Die, Mommie, Die! is a terrible play. Writer Charles Busch intends it as a tribute to, and parody of, the OTT melodramas that always seem to feature Bette Davis. He neglects, however, to provide a coherent storyline or anything approaching memorable or amusing dialogue.
That Vertigo Theatre’s production of the play is entertaining is attributable entirely to the talents and efforts of the director Craig Hepworth and his cast. Thankfully, Hepworth understands the genre and treats its features with affection. Plot developments are underlined by dramatic musical cues and the cast striking stiff and ironic poses. All gestures are flamboyant and dialogue is delivered at MAXIMUM VOLUME.
Considering that Busch wrote the role of Angela Arden for himself it is underdeveloped – a singer who never actually sings is a wasted opportunity. Dale Vicker throws himself into the part adding very funny vocal mannerisms and grotesque poses. He and Hepworth, designs the character’s striking 1960’s costumes.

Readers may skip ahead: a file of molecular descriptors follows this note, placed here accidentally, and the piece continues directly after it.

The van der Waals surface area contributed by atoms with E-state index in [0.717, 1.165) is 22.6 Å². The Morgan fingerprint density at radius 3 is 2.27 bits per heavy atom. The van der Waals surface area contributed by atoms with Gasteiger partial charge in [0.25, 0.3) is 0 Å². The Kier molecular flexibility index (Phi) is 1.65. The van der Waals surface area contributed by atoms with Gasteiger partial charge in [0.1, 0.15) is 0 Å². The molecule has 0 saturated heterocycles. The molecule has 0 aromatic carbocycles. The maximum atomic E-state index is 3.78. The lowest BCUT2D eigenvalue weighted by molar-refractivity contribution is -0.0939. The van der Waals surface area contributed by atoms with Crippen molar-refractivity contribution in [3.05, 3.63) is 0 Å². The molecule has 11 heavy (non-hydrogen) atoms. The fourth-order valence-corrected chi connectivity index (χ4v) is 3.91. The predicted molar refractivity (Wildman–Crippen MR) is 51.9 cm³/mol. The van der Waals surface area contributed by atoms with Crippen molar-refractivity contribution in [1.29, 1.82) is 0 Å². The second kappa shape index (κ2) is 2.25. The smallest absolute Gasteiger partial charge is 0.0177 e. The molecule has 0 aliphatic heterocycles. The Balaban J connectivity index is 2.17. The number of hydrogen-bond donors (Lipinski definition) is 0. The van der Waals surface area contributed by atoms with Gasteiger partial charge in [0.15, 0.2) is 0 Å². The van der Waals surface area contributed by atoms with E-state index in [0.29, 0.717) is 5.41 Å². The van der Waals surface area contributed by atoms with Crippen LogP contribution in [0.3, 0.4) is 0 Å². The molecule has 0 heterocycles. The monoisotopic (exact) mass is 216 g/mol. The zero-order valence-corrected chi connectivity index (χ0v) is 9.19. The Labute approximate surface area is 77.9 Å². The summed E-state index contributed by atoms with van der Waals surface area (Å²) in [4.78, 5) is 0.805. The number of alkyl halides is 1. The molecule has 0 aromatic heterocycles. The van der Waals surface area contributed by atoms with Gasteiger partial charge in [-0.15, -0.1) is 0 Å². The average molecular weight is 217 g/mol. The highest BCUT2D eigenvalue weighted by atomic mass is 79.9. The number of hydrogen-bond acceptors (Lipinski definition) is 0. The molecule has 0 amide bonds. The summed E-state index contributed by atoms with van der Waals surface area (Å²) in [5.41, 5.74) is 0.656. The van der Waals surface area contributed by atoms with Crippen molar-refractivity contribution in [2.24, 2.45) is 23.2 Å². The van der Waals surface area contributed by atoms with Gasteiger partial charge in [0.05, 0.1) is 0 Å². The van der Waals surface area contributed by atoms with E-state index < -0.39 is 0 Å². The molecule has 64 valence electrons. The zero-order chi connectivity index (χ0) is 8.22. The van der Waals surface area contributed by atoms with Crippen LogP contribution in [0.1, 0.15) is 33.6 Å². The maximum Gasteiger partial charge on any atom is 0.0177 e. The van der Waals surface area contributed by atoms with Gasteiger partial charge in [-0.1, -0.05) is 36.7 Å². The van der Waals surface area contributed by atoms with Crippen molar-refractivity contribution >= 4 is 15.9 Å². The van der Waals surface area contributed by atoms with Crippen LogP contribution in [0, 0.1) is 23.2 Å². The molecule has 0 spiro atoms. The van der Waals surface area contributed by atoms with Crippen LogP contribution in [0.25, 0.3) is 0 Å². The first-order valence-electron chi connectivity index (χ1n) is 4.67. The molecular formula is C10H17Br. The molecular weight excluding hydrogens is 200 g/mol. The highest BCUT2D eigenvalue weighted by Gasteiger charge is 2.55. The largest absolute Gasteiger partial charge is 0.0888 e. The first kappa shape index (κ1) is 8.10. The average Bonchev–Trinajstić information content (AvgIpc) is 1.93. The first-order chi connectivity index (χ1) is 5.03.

The show is, however, stolen by Dave McLaughlin who somehow makes the disturbed character of Lance sympathetic, screamingly funny and deeply creepy.
The reputation of Die, Mommie, Die! is exaggerated but fortunately Vertigo manages to locate some humour in very thin material and the cast play it up with gusto.